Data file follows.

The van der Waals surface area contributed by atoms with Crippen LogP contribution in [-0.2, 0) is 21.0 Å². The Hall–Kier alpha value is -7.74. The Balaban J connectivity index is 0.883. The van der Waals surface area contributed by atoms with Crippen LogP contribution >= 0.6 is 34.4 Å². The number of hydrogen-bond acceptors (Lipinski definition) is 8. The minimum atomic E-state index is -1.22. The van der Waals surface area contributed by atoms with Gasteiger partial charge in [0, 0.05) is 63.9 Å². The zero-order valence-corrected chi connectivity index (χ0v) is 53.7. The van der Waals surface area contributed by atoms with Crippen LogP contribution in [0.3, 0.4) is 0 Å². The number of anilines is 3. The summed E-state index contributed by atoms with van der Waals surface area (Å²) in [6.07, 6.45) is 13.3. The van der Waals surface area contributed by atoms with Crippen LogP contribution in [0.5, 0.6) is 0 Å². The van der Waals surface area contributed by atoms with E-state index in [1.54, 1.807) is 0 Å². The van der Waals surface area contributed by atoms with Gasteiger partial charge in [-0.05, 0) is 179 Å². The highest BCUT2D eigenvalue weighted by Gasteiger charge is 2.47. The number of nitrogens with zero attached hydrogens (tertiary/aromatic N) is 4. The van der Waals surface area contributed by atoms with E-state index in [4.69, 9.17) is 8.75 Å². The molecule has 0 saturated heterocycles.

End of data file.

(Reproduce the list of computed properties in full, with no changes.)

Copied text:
The van der Waals surface area contributed by atoms with Crippen LogP contribution in [-0.2, 0) is 21.0 Å². The Hall–Kier alpha value is -7.74. The Balaban J connectivity index is 0.883. The van der Waals surface area contributed by atoms with Crippen LogP contribution >= 0.6 is 34.4 Å². The number of hydrogen-bond acceptors (Lipinski definition) is 8. The minimum atomic E-state index is -1.22. The van der Waals surface area contributed by atoms with Gasteiger partial charge in [0, 0.05) is 63.9 Å². The zero-order valence-corrected chi connectivity index (χ0v) is 53.7. The van der Waals surface area contributed by atoms with Crippen LogP contribution in [0.3, 0.4) is 0 Å². The number of anilines is 3. The summed E-state index contributed by atoms with van der Waals surface area (Å²) in [6.07, 6.45) is 13.3. The van der Waals surface area contributed by atoms with Crippen LogP contribution in [0.5, 0.6) is 0 Å². The van der Waals surface area contributed by atoms with E-state index in [1.54, 1.807) is 0 Å². The van der Waals surface area contributed by atoms with Gasteiger partial charge in [-0.05, 0) is 179 Å². The highest BCUT2D eigenvalue weighted by Gasteiger charge is 2.47. The number of nitrogens with zero attached hydrogens (tertiary/aromatic N) is 4. The van der Waals surface area contributed by atoms with E-state index in [4.69, 9.17) is 8.75 Å². The molecule has 0 saturated heterocycles.